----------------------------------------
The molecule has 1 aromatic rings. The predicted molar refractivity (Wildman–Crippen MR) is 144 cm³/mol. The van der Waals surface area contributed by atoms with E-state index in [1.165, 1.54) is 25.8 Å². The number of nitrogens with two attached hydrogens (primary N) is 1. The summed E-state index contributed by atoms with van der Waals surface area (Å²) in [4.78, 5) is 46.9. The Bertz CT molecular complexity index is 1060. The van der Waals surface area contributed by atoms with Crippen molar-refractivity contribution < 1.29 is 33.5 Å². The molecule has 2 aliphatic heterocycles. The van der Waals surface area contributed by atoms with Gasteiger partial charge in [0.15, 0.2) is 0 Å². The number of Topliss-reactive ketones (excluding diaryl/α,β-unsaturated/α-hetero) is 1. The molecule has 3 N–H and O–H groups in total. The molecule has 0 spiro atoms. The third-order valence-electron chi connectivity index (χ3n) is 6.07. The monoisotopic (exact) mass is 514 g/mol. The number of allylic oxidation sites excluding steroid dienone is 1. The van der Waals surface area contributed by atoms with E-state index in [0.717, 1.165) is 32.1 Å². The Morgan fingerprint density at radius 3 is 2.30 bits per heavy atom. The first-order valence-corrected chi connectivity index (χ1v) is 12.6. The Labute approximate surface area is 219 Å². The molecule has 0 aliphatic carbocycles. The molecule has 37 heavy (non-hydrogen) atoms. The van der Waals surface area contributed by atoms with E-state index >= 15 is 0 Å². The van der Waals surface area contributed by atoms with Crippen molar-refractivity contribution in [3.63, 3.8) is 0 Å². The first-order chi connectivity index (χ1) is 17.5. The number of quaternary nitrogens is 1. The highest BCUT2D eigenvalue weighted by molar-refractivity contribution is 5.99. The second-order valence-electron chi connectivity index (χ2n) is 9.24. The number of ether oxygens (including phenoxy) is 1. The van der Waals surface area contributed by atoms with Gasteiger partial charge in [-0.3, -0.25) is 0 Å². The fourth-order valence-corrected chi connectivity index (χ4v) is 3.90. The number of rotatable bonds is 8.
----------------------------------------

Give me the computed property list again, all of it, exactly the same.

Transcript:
The molecule has 1 aromatic rings. The predicted molar refractivity (Wildman–Crippen MR) is 144 cm³/mol. The van der Waals surface area contributed by atoms with E-state index in [1.165, 1.54) is 25.8 Å². The number of nitrogens with two attached hydrogens (primary N) is 1. The summed E-state index contributed by atoms with van der Waals surface area (Å²) in [4.78, 5) is 46.9. The Bertz CT molecular complexity index is 1060. The van der Waals surface area contributed by atoms with Crippen molar-refractivity contribution < 1.29 is 33.5 Å². The molecule has 2 aliphatic heterocycles. The van der Waals surface area contributed by atoms with Gasteiger partial charge in [0.15, 0.2) is 0 Å². The number of Topliss-reactive ketones (excluding diaryl/α,β-unsaturated/α-hetero) is 1. The molecule has 3 N–H and O–H groups in total. The molecule has 0 spiro atoms. The third-order valence-electron chi connectivity index (χ3n) is 6.07. The monoisotopic (exact) mass is 514 g/mol. The number of allylic oxidation sites excluding steroid dienone is 1. The van der Waals surface area contributed by atoms with E-state index in [0.717, 1.165) is 32.1 Å². The Morgan fingerprint density at radius 3 is 2.30 bits per heavy atom. The first-order valence-corrected chi connectivity index (χ1v) is 12.6. The Labute approximate surface area is 219 Å². The molecule has 0 aliphatic carbocycles. The molecule has 37 heavy (non-hydrogen) atoms. The van der Waals surface area contributed by atoms with E-state index >= 15 is 0 Å². The van der Waals surface area contributed by atoms with Crippen molar-refractivity contribution in [3.63, 3.8) is 0 Å². The first-order chi connectivity index (χ1) is 17.5. The number of quaternary nitrogens is 1. The highest BCUT2D eigenvalue weighted by molar-refractivity contribution is 5.99. The second-order valence-electron chi connectivity index (χ2n) is 9.24. The number of ether oxygens (including phenoxy) is 1. The van der Waals surface area contributed by atoms with Gasteiger partial charge in [-0.3, -0.25) is 0 Å². The fourth-order valence-corrected chi connectivity index (χ4v) is 3.90. The number of rotatable bonds is 8.